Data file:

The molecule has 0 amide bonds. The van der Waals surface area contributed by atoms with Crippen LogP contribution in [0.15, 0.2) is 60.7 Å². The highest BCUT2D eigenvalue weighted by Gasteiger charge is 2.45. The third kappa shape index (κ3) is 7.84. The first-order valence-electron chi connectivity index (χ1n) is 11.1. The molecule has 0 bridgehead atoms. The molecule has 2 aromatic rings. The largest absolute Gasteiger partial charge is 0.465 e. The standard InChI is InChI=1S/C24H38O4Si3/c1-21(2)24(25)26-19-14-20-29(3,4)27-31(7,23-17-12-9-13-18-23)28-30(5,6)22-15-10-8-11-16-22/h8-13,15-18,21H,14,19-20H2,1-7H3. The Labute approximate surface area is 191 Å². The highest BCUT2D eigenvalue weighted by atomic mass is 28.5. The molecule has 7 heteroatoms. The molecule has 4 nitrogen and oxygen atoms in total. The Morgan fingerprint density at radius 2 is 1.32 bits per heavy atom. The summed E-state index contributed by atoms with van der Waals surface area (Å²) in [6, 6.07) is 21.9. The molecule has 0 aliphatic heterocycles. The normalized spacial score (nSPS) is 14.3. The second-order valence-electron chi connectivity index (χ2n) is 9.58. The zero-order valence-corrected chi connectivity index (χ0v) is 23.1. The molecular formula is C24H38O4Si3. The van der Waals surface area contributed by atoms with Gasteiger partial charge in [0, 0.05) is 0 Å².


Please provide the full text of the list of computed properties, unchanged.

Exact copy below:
The molecule has 0 amide bonds. The van der Waals surface area contributed by atoms with Crippen LogP contribution in [0.15, 0.2) is 60.7 Å². The highest BCUT2D eigenvalue weighted by Gasteiger charge is 2.45. The third kappa shape index (κ3) is 7.84. The first-order valence-electron chi connectivity index (χ1n) is 11.1. The molecule has 0 bridgehead atoms. The molecule has 2 aromatic rings. The largest absolute Gasteiger partial charge is 0.465 e. The standard InChI is InChI=1S/C24H38O4Si3/c1-21(2)24(25)26-19-14-20-29(3,4)27-31(7,23-17-12-9-13-18-23)28-30(5,6)22-15-10-8-11-16-22/h8-13,15-18,21H,14,19-20H2,1-7H3. The Labute approximate surface area is 191 Å². The highest BCUT2D eigenvalue weighted by atomic mass is 28.5. The molecule has 7 heteroatoms. The molecule has 4 nitrogen and oxygen atoms in total. The Morgan fingerprint density at radius 2 is 1.32 bits per heavy atom. The summed E-state index contributed by atoms with van der Waals surface area (Å²) in [6, 6.07) is 21.9. The molecule has 0 aliphatic heterocycles. The normalized spacial score (nSPS) is 14.3. The second-order valence-electron chi connectivity index (χ2n) is 9.58. The zero-order valence-corrected chi connectivity index (χ0v) is 23.1. The molecular formula is C24H38O4Si3. The van der Waals surface area contributed by atoms with Gasteiger partial charge in [0, 0.05) is 0 Å².